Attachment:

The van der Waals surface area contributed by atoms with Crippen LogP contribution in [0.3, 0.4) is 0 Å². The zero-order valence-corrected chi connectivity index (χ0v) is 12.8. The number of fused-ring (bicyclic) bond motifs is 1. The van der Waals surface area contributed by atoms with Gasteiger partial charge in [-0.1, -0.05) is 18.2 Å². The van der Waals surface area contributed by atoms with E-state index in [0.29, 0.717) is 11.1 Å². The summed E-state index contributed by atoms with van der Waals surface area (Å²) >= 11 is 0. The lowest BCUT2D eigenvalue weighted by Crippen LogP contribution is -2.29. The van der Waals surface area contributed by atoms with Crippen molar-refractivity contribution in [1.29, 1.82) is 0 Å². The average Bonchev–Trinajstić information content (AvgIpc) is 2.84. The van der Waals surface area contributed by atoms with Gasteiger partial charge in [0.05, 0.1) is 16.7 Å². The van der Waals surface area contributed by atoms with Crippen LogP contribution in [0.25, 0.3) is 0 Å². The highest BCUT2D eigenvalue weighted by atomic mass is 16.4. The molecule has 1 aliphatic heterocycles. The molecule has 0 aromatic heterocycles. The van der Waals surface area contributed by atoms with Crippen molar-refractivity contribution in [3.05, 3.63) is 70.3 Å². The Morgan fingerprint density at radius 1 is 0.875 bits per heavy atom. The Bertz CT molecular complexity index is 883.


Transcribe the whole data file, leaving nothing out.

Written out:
The van der Waals surface area contributed by atoms with Crippen LogP contribution in [0.3, 0.4) is 0 Å². The zero-order valence-corrected chi connectivity index (χ0v) is 12.8. The number of fused-ring (bicyclic) bond motifs is 1. The van der Waals surface area contributed by atoms with Gasteiger partial charge in [-0.1, -0.05) is 18.2 Å². The van der Waals surface area contributed by atoms with E-state index in [0.29, 0.717) is 11.1 Å². The summed E-state index contributed by atoms with van der Waals surface area (Å²) >= 11 is 0. The lowest BCUT2D eigenvalue weighted by Crippen LogP contribution is -2.29. The van der Waals surface area contributed by atoms with Crippen molar-refractivity contribution in [1.29, 1.82) is 0 Å². The average Bonchev–Trinajstić information content (AvgIpc) is 2.84. The van der Waals surface area contributed by atoms with Gasteiger partial charge in [0.05, 0.1) is 16.7 Å². The van der Waals surface area contributed by atoms with Crippen LogP contribution in [0.25, 0.3) is 0 Å². The highest BCUT2D eigenvalue weighted by atomic mass is 16.4. The molecule has 1 aliphatic heterocycles. The molecule has 0 aromatic heterocycles. The van der Waals surface area contributed by atoms with Crippen molar-refractivity contribution in [3.05, 3.63) is 70.3 Å². The Morgan fingerprint density at radius 1 is 0.875 bits per heavy atom. The Bertz CT molecular complexity index is 883.